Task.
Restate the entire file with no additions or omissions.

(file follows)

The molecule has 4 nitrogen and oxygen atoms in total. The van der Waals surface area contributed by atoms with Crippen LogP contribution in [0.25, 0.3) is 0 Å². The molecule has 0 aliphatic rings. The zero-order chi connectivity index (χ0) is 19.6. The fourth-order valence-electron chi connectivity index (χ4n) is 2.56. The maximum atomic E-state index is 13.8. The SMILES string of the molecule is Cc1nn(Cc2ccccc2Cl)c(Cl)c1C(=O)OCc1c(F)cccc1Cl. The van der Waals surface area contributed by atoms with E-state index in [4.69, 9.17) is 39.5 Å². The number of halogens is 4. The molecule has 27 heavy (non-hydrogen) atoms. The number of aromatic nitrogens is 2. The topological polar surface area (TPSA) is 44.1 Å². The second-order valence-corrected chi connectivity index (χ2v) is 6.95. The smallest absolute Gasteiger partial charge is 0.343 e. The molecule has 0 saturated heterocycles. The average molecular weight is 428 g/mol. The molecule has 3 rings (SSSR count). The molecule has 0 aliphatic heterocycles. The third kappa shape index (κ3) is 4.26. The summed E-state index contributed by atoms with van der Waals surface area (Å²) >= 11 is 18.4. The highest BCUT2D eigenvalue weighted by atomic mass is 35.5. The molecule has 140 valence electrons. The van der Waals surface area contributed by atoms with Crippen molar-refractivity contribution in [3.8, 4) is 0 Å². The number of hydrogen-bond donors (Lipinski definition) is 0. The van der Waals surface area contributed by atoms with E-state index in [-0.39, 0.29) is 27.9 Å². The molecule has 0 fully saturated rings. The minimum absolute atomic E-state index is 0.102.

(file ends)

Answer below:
The molecule has 4 nitrogen and oxygen atoms in total. The van der Waals surface area contributed by atoms with Crippen LogP contribution in [0.25, 0.3) is 0 Å². The molecule has 0 aliphatic rings. The zero-order chi connectivity index (χ0) is 19.6. The fourth-order valence-electron chi connectivity index (χ4n) is 2.56. The maximum atomic E-state index is 13.8. The SMILES string of the molecule is Cc1nn(Cc2ccccc2Cl)c(Cl)c1C(=O)OCc1c(F)cccc1Cl. The van der Waals surface area contributed by atoms with E-state index in [4.69, 9.17) is 39.5 Å². The number of halogens is 4. The molecule has 27 heavy (non-hydrogen) atoms. The number of aromatic nitrogens is 2. The topological polar surface area (TPSA) is 44.1 Å². The second-order valence-corrected chi connectivity index (χ2v) is 6.95. The smallest absolute Gasteiger partial charge is 0.343 e. The molecule has 0 saturated heterocycles. The average molecular weight is 428 g/mol. The molecule has 3 rings (SSSR count). The molecule has 0 aliphatic heterocycles. The third kappa shape index (κ3) is 4.26. The summed E-state index contributed by atoms with van der Waals surface area (Å²) >= 11 is 18.4. The highest BCUT2D eigenvalue weighted by atomic mass is 35.5. The molecule has 140 valence electrons. The van der Waals surface area contributed by atoms with Crippen molar-refractivity contribution in [3.8, 4) is 0 Å². The number of hydrogen-bond donors (Lipinski definition) is 0. The van der Waals surface area contributed by atoms with E-state index in [-0.39, 0.29) is 27.9 Å². The molecule has 0 fully saturated rings. The minimum absolute atomic E-state index is 0.102.